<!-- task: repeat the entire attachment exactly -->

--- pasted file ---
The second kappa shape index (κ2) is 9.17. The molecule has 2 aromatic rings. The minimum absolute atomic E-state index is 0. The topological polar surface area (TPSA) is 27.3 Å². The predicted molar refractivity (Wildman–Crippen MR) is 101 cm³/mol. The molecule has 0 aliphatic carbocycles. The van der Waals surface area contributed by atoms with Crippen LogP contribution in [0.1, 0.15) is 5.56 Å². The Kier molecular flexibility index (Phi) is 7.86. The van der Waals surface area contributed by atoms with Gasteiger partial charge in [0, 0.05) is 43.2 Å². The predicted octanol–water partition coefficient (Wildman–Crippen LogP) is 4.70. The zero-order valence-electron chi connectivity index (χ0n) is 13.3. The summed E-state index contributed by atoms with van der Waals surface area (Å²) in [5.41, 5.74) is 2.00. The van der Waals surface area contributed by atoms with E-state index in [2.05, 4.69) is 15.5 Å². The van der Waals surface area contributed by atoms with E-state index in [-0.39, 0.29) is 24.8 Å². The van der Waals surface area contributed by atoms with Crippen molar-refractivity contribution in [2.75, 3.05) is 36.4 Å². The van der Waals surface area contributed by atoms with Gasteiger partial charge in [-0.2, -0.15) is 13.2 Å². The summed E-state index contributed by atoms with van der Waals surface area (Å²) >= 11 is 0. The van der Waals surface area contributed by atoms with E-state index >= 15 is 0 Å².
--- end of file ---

The second kappa shape index (κ2) is 9.17. The molecule has 2 aromatic rings. The minimum absolute atomic E-state index is 0. The topological polar surface area (TPSA) is 27.3 Å². The predicted molar refractivity (Wildman–Crippen MR) is 101 cm³/mol. The molecule has 0 aliphatic carbocycles. The van der Waals surface area contributed by atoms with Crippen LogP contribution in [0.1, 0.15) is 5.56 Å². The Kier molecular flexibility index (Phi) is 7.86. The van der Waals surface area contributed by atoms with Gasteiger partial charge in [0, 0.05) is 43.2 Å². The predicted octanol–water partition coefficient (Wildman–Crippen LogP) is 4.70. The zero-order valence-electron chi connectivity index (χ0n) is 13.3. The summed E-state index contributed by atoms with van der Waals surface area (Å²) in [5.41, 5.74) is 2.00. The van der Waals surface area contributed by atoms with E-state index in [2.05, 4.69) is 15.5 Å². The van der Waals surface area contributed by atoms with E-state index in [-0.39, 0.29) is 24.8 Å². The van der Waals surface area contributed by atoms with Crippen molar-refractivity contribution in [2.75, 3.05) is 36.4 Å². The van der Waals surface area contributed by atoms with Gasteiger partial charge in [-0.2, -0.15) is 13.2 Å². The summed E-state index contributed by atoms with van der Waals surface area (Å²) >= 11 is 0. The van der Waals surface area contributed by atoms with E-state index >= 15 is 0 Å².